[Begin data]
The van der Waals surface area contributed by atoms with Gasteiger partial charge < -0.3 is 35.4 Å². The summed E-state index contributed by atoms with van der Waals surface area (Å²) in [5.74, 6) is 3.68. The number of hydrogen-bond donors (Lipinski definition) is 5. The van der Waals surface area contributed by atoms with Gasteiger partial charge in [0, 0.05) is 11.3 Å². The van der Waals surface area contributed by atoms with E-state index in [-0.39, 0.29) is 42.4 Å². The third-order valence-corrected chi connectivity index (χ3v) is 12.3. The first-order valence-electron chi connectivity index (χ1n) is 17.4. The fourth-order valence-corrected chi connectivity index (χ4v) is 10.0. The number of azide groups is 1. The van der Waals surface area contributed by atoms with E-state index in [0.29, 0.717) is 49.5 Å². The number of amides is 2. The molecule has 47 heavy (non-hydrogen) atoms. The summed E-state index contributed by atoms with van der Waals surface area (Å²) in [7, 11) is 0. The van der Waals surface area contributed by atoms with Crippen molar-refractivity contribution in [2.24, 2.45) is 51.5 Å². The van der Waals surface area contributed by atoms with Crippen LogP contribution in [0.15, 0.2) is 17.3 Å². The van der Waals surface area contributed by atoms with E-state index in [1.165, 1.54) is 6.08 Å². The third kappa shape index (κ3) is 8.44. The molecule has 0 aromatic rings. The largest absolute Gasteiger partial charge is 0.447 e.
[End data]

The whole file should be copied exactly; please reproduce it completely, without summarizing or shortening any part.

The van der Waals surface area contributed by atoms with Gasteiger partial charge < -0.3 is 35.4 Å². The summed E-state index contributed by atoms with van der Waals surface area (Å²) in [5.74, 6) is 3.68. The number of hydrogen-bond donors (Lipinski definition) is 5. The van der Waals surface area contributed by atoms with Gasteiger partial charge in [0, 0.05) is 11.3 Å². The van der Waals surface area contributed by atoms with E-state index in [-0.39, 0.29) is 42.4 Å². The third-order valence-corrected chi connectivity index (χ3v) is 12.3. The first-order valence-electron chi connectivity index (χ1n) is 17.4. The fourth-order valence-corrected chi connectivity index (χ4v) is 10.0. The number of azide groups is 1. The van der Waals surface area contributed by atoms with E-state index in [0.29, 0.717) is 49.5 Å². The number of amides is 2. The molecule has 47 heavy (non-hydrogen) atoms. The summed E-state index contributed by atoms with van der Waals surface area (Å²) in [7, 11) is 0. The van der Waals surface area contributed by atoms with Crippen molar-refractivity contribution in [2.24, 2.45) is 51.5 Å². The van der Waals surface area contributed by atoms with Crippen LogP contribution in [0.15, 0.2) is 17.3 Å². The van der Waals surface area contributed by atoms with E-state index in [1.165, 1.54) is 6.08 Å². The third kappa shape index (κ3) is 8.44. The molecule has 0 aromatic rings. The largest absolute Gasteiger partial charge is 0.447 e.